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In my book - Algebraic Number Theory and Fermat's Last Theorem Ian Stewart, David Tall - there is the exercise:

  • Prove that the ring of integers of $\mathbb{Q}(\zeta_5)$ (the 5'th cyclotomic ring) is Euclidean.

I can prove that the integers of $\mathbb{Q}(\sqrt{-1})$ are Euclidean by a geometric argument but this doesn't work for the first problem since pentagons aren't in a lattice.

If anyone could give me a hint, thank you.

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Can you please tell us what your book is? –  KCd Mar 22 '11 at 17:29
calico.mth.muohio.edu/reza/research/seniorthesis/seniorthesis.pdf here's someones senior thesis on cyclotomic euclidean number fields –  yoyo Mar 22 '11 at 17:40
No pentagons are involved; only parallelograms. –  lhf Mar 22 '11 at 17:43
You need to consider the lattice generated by a basis of the ring of integers. You'll get a 4-dimensional parallelogram. Not easy to draw... –  lhf Mar 22 '11 at 17:55
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To show that $\mathbb{Z}[\zeta_5]$ is norm-Euclidean, you need to show that for every $x\in\mathbb{Q}(\zeta_5)$ then there is some $y\in\mathbb{Z}[\zeta_5]$ with $\vert N(x-y)\vert < 1$. Here $N(\cdot)$ is the standard norm (product of conjugates in $\mathbb{Q}(\zeta_5)$.

As you mention, it is made easier in $\mathbb{Q}(\sqrt{-1})$ because the algebraic integers form a lattice. In more general numbers fields, you can still construct a lattice by considering the set of all real and complex embeddings. In this case, there are 4 complex embeddings $\mathbb{Q}(\zeta_5)\mapsto\mathbb{C}$ corresponding to $\zeta_5\mapsto\zeta_5^r$ ($r=1,2,3,4$). Write these as two embeddings, $\sigma_r(\zeta_5)=\zeta_5^r$ ($r=1,2$), together with their two complex conjugates $\bar\sigma_r$. Then, you can define a map $$ \begin{align} &f\colon\mathbb{Q}(\zeta_5)\to\mathbb{C}^2,\\ &f(x)=(\sigma_1(x),\sigma_2(x)). \end{align} $$ It is clear that $f(x+y)=f(x)+f(y)$ ($f$ is linear as a map of vector spaces over $\mathbb{Q}$). In fact, the image of $\mathbb{Z}[\zeta_5]$ is a lattice. Also, defining $\theta\colon\mathbb{C}^2\to\mathbb{R}$ by $\theta(x,y)=\vert xy\vert^2$, you can write the norm in $\mathbb{Q}(\zeta_5)$ as $N(x)=\theta(f(x))$. The problem reduces to trying to prove that for every $x\in\mathbb{C}^2$ there is an element $y$ of the lattice $\Lambda\equiv f(\mathbb{Z}[\zeta_5])$ satisfying $\theta(x-y) < 1$.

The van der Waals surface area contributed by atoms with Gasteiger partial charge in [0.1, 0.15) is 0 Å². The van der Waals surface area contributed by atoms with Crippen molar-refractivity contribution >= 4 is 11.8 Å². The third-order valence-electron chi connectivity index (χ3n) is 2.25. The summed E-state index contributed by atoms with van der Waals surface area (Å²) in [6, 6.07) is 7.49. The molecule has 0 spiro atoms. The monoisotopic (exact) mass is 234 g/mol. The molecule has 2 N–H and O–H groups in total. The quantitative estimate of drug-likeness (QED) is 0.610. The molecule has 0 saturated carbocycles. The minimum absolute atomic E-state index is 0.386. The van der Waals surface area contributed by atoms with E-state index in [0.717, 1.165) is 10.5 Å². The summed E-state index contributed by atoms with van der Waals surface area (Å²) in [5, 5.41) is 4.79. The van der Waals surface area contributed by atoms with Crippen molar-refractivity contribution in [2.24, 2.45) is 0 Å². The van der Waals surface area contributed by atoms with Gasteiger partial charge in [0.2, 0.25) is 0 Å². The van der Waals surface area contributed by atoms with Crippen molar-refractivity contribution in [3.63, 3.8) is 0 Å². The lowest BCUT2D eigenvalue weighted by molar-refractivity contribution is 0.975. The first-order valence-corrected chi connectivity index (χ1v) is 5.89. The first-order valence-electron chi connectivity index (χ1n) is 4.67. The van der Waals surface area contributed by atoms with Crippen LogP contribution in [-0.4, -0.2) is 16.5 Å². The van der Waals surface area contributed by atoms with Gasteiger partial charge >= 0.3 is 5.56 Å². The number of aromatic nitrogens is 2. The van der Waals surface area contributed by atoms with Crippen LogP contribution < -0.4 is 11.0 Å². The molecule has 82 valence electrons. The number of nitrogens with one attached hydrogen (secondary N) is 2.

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HINT $\ \ $ It is norm Euclidean, i.e. the absolute value of the norm serves as a Euclidean function. For a nice survey see Lemmermeyer: The Euclidean algorithm in algebraic number fields.

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